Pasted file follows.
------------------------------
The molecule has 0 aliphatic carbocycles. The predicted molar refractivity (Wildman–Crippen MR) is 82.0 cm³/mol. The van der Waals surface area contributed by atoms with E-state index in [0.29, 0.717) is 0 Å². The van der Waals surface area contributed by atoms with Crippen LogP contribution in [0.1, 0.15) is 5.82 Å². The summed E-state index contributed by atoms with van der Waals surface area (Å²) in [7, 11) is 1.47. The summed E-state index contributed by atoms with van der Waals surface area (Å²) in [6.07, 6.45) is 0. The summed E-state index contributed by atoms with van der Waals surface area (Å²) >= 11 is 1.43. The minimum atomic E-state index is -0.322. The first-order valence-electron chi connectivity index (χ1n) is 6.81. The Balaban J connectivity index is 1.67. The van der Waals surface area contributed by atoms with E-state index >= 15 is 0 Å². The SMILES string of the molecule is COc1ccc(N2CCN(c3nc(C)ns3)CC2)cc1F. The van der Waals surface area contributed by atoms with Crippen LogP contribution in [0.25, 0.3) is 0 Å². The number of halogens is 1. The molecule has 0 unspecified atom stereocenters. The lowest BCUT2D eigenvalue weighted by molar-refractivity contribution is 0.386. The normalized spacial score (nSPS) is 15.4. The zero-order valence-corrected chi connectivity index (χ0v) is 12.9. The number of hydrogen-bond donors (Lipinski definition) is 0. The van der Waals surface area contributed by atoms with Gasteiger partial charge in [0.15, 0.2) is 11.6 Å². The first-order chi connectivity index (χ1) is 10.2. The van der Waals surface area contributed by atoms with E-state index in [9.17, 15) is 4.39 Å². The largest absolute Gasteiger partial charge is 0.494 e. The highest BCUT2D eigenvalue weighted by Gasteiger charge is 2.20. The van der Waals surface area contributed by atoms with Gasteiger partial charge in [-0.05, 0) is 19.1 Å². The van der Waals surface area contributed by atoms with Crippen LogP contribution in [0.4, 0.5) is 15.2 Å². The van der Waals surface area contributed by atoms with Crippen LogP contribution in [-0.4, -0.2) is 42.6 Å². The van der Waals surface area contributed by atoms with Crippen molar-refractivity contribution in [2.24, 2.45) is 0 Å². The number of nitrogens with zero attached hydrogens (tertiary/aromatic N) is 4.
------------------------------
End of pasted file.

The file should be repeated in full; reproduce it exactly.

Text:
The molecule has 0 aliphatic carbocycles. The predicted molar refractivity (Wildman–Crippen MR) is 82.0 cm³/mol. The van der Waals surface area contributed by atoms with E-state index in [0.29, 0.717) is 0 Å². The van der Waals surface area contributed by atoms with Crippen LogP contribution in [0.1, 0.15) is 5.82 Å². The summed E-state index contributed by atoms with van der Waals surface area (Å²) in [7, 11) is 1.47. The summed E-state index contributed by atoms with van der Waals surface area (Å²) in [6.07, 6.45) is 0. The summed E-state index contributed by atoms with van der Waals surface area (Å²) >= 11 is 1.43. The minimum atomic E-state index is -0.322. The first-order valence-electron chi connectivity index (χ1n) is 6.81. The Balaban J connectivity index is 1.67. The van der Waals surface area contributed by atoms with E-state index >= 15 is 0 Å². The SMILES string of the molecule is COc1ccc(N2CCN(c3nc(C)ns3)CC2)cc1F. The van der Waals surface area contributed by atoms with Crippen LogP contribution in [0.25, 0.3) is 0 Å². The number of halogens is 1. The molecule has 0 unspecified atom stereocenters. The lowest BCUT2D eigenvalue weighted by molar-refractivity contribution is 0.386. The normalized spacial score (nSPS) is 15.4. The zero-order valence-corrected chi connectivity index (χ0v) is 12.9. The number of hydrogen-bond donors (Lipinski definition) is 0. The van der Waals surface area contributed by atoms with Gasteiger partial charge in [0.15, 0.2) is 11.6 Å². The first-order chi connectivity index (χ1) is 10.2. The van der Waals surface area contributed by atoms with E-state index in [9.17, 15) is 4.39 Å². The largest absolute Gasteiger partial charge is 0.494 e. The highest BCUT2D eigenvalue weighted by Gasteiger charge is 2.20. The van der Waals surface area contributed by atoms with Gasteiger partial charge in [-0.05, 0) is 19.1 Å². The van der Waals surface area contributed by atoms with Crippen LogP contribution in [0.4, 0.5) is 15.2 Å². The van der Waals surface area contributed by atoms with Crippen LogP contribution in [-0.4, -0.2) is 42.6 Å². The van der Waals surface area contributed by atoms with Crippen molar-refractivity contribution in [2.24, 2.45) is 0 Å². The number of nitrogens with zero attached hydrogens (tertiary/aromatic N) is 4.